City Helps Pythian Market Convert Parking Spaces into Outdoor Seating

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The new 'parklet' outside of the Pythian Market provides an additional 15 outdoor seats.

NEW ORLEANS – The Central Business District has its first official “parklet.” 

The Pythian Market Food Hall at the corner of Gravier Street and Loyola Avenue in the CBD is the first to unveil its new outdoor dining area, made from converted parking spaces, thanks to a $2,000 grant from the City’s Parklet Pilot Program.

“The city provided the barriers for us and donated some lights for the project,” said Pythian managing director Michael DePaolo. “We used the grant money for extra decor, furniture and things like that. … I asked the city for their input on traffic patterns and also took input from potential guests. We wanted to make sure our guests would be comfortable on a main road and also maximize space.”

The Pythian Market opened in 2018 after a major renovation by Green Coast Enterprises, the Crescent City Community Land Trust and local investment company ERG Enterprises. On its 12,000-square-foot ground floor, it houses 10 independent food vendors and a full bar. Above, there’s 4,000 square feet of special event space.

DePaolo said business has been off by about 50 percent because of the pandemic, so the parklet program is a welcome boost. 

“It’s difficult to quantify exactly how much it will increase revenue,” he said. “But we know for sure it’ll increase guest confidence in the safety of eating here and that’s probably most important. We feel outdoor dining is the safest and our guests feel that as well. It’s more about that than turning tables.”

The city purchased 200 barriers to protect parklets from nearby traffic. They will be available on a first-come, first-served basis until the supply runs out. The orange and white plastic structures get the job done but they look more utilitarian than stylish. The hope is that if parklets become a permanent fixture in New Orleans, the plastic barriers will be replaced by restaurants with something more attractive.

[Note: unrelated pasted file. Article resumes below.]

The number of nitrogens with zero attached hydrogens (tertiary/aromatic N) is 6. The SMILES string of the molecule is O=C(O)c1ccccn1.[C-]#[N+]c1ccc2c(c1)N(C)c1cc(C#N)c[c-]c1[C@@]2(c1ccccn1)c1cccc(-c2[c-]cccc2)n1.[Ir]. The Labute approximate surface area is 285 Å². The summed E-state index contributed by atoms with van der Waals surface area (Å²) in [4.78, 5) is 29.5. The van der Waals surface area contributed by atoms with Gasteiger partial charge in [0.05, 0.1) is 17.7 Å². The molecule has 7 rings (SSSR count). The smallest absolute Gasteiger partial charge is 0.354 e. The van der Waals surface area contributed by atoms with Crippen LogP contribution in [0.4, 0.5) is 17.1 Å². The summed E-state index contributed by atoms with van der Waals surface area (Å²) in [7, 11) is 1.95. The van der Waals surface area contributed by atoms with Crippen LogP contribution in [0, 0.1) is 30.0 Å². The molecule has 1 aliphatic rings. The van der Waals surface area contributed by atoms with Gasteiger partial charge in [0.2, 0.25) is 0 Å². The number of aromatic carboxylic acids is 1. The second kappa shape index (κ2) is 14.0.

“I will build a more permanent structure but I’ll have to wait until I can afford to because during COVID it’s difficult to have extra expenses,” said DePaolo. “If I’m awarded any additional grant money, then I’ll be able to build it sooner. But we are grateful for those barriers because it allowed us to open now and we needed to open now.”

Other parklets are now open at Juan’s Flying Burrito on Baronne Street and the Ruby Slipper Cafe on Magazine. More are coming soon.

More information about the Parklet Pilot Program:

  • Restaurants and bars are eligible to apply for the permit during the pilot.
  • Fees are waived during the pilot at least through Dec. 31.
  • Pilot will run for as long as there are COVID-related occupancy restrictions in restaurants and bars.
  • The City can provide barricades on a first-come, first-served basis, after which businesses will need to supply their own approved barriers. Barriers will be an eligible expense under the upcoming round of Outdoor Dining grants.
  • Outdoor Dining grants of up to $2,000 are available to interested businesses.

The City will be accepting applications through the City’s One Stop Shop, and by email at outdoordining@nola.gov. Review the Pilot Program application requirements and a step-by-step overview of the process at the City’s website here, and view a copy of the application here.

Categories: COVID-19, Dining/Entertainment, Food, Hospitality, Morning Biz, Today’s Business News